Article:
Facts about Glass: Insertions

The idea of insertions in stained glass windows is simple. Create a hole in a piece of glass and insert another piece of glass (probably of a different colour) that has been shaped to fit the hole. In practice of course this required a great deal of skill. Silica or a copper wheel embedded with abrasives was used to grind a hole through a piece of glass. Another piece of glass would then be cut precisely to fit into the hole and wrapped in a thin lead came. This was then carefully inserted into the hole in the larger piece of glass. Once in place the lead would be soldered to hold the new insertion in position.

The Burrell Collection has many superb examples of the insertion technique on display. Mostly it is found in heraldic glass, probably as a display of wealth, as only the most highly skilled glaziers used these techniques, and it would have been expensive! One of the finest examples you are likely to see is the Tudor rose panel in the Hutton hall.

Burrell Collection - Tudor Rose
Burrell Collection – Tudor Rose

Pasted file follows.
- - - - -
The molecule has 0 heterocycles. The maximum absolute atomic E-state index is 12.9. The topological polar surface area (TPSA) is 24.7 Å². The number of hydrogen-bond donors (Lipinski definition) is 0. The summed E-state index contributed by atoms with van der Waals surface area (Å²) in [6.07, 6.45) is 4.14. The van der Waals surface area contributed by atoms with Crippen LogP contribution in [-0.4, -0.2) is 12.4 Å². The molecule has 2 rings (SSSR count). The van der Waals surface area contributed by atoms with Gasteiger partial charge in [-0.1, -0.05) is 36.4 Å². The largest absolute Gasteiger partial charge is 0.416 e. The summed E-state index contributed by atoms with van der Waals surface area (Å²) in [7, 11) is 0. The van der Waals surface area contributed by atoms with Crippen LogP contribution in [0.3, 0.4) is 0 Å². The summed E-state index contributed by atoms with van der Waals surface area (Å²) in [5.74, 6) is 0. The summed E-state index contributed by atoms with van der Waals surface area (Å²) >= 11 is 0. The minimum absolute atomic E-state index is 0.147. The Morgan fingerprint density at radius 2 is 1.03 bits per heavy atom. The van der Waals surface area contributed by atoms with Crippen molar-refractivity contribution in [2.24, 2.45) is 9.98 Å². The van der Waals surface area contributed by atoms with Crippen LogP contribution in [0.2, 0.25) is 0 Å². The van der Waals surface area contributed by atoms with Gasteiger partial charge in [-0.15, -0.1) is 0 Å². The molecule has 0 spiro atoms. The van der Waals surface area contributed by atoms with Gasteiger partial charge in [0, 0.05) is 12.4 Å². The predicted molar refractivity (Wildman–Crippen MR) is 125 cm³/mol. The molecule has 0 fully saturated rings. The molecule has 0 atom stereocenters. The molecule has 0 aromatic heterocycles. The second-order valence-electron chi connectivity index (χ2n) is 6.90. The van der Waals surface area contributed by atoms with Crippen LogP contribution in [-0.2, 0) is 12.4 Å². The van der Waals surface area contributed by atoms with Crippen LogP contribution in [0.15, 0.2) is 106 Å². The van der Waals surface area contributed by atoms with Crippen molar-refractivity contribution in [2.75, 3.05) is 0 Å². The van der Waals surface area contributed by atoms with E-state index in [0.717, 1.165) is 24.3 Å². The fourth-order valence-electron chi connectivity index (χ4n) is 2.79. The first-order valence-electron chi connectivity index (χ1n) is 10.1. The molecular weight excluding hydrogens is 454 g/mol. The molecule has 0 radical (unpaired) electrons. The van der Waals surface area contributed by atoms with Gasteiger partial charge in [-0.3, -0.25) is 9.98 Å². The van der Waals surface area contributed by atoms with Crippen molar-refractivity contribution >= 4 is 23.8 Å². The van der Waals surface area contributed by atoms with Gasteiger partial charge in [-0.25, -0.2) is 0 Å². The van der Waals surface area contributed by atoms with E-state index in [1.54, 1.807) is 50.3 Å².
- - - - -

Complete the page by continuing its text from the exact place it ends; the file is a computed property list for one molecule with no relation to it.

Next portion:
This is a roundel with the red and white rose of Lancaster and York on a purple background between two green leaves with a red border. It is English and dates to the 16th century. It is possible that it was originally placed in a shield. This is a particularly unique example as it has four layers of insertions altogether in one piece. It is extremely rare to see so many insertions within insertions. This would have taken a lot of time, patience and skill to make!

Tudor Rose Insertions
Tudor Rose Insertions

Other fine examples can be seen in the heraldic panels from Fawsley Hall, for example the Shield of Thomas Harrowdon and the Shield of Sir Richard Knightley and Elizabeth Purefoy. These panels were part of a large series of heraldry commissioned by Sir Edmund Knightley to illustrate his family history and his links to royalty. Edmund was knighted by Henry VIII and made commissioner for the Suppression of the Monasteries, the wealth associated with such a powerful position enabled him to commission the finest glaziers at the time to create these windows using the most highly skilled techniques.

Insertions in the Shield Of  Thomas Harowdon
Insertions in the Shield Of Thomas Harowdon

In the shield of Thomas Harrowdon the detail on the left is taken with reflected light and on the right, transmitted light. Notice the little circle where the red flashing has been ground away inside the insertion to create a small crescent. In the Shield of Sir Richard Knightley and Elizabeth Purefoy:

Insertions in the Shield Of Sir Richard Knightley and Elizabeth Purefoy
Insertions in the Shield Of Sir Richard Knightley and Elizabeth Purefoy